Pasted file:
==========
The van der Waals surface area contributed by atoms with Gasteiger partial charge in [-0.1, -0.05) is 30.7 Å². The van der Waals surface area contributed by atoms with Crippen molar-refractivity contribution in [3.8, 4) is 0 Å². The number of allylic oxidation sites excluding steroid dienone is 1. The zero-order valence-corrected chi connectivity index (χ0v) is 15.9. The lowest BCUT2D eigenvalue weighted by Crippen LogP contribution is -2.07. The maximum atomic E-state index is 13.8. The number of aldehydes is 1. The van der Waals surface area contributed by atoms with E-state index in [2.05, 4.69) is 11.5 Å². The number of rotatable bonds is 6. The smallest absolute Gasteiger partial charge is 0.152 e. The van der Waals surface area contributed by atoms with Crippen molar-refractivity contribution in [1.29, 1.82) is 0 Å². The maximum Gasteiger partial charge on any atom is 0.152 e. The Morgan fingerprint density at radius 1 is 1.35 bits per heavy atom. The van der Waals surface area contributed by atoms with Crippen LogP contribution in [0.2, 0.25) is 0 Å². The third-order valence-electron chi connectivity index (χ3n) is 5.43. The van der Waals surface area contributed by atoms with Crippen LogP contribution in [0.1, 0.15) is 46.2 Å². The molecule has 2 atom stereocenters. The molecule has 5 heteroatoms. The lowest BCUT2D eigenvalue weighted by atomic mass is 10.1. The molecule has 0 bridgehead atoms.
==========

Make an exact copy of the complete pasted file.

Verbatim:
The van der Waals surface area contributed by atoms with Gasteiger partial charge in [-0.1, -0.05) is 30.7 Å². The van der Waals surface area contributed by atoms with Crippen molar-refractivity contribution in [3.8, 4) is 0 Å². The number of allylic oxidation sites excluding steroid dienone is 1. The zero-order valence-corrected chi connectivity index (χ0v) is 15.9. The lowest BCUT2D eigenvalue weighted by Crippen LogP contribution is -2.07. The maximum atomic E-state index is 13.8. The number of aldehydes is 1. The van der Waals surface area contributed by atoms with E-state index in [2.05, 4.69) is 11.5 Å². The number of rotatable bonds is 6. The smallest absolute Gasteiger partial charge is 0.152 e. The van der Waals surface area contributed by atoms with Crippen molar-refractivity contribution in [1.29, 1.82) is 0 Å². The maximum Gasteiger partial charge on any atom is 0.152 e. The Morgan fingerprint density at radius 1 is 1.35 bits per heavy atom. The van der Waals surface area contributed by atoms with Crippen LogP contribution in [0.2, 0.25) is 0 Å². The third-order valence-electron chi connectivity index (χ3n) is 5.43. The van der Waals surface area contributed by atoms with Crippen LogP contribution in [0.1, 0.15) is 46.2 Å². The molecule has 2 atom stereocenters. The molecule has 5 heteroatoms. The lowest BCUT2D eigenvalue weighted by atomic mass is 10.1. The molecule has 0 bridgehead atoms.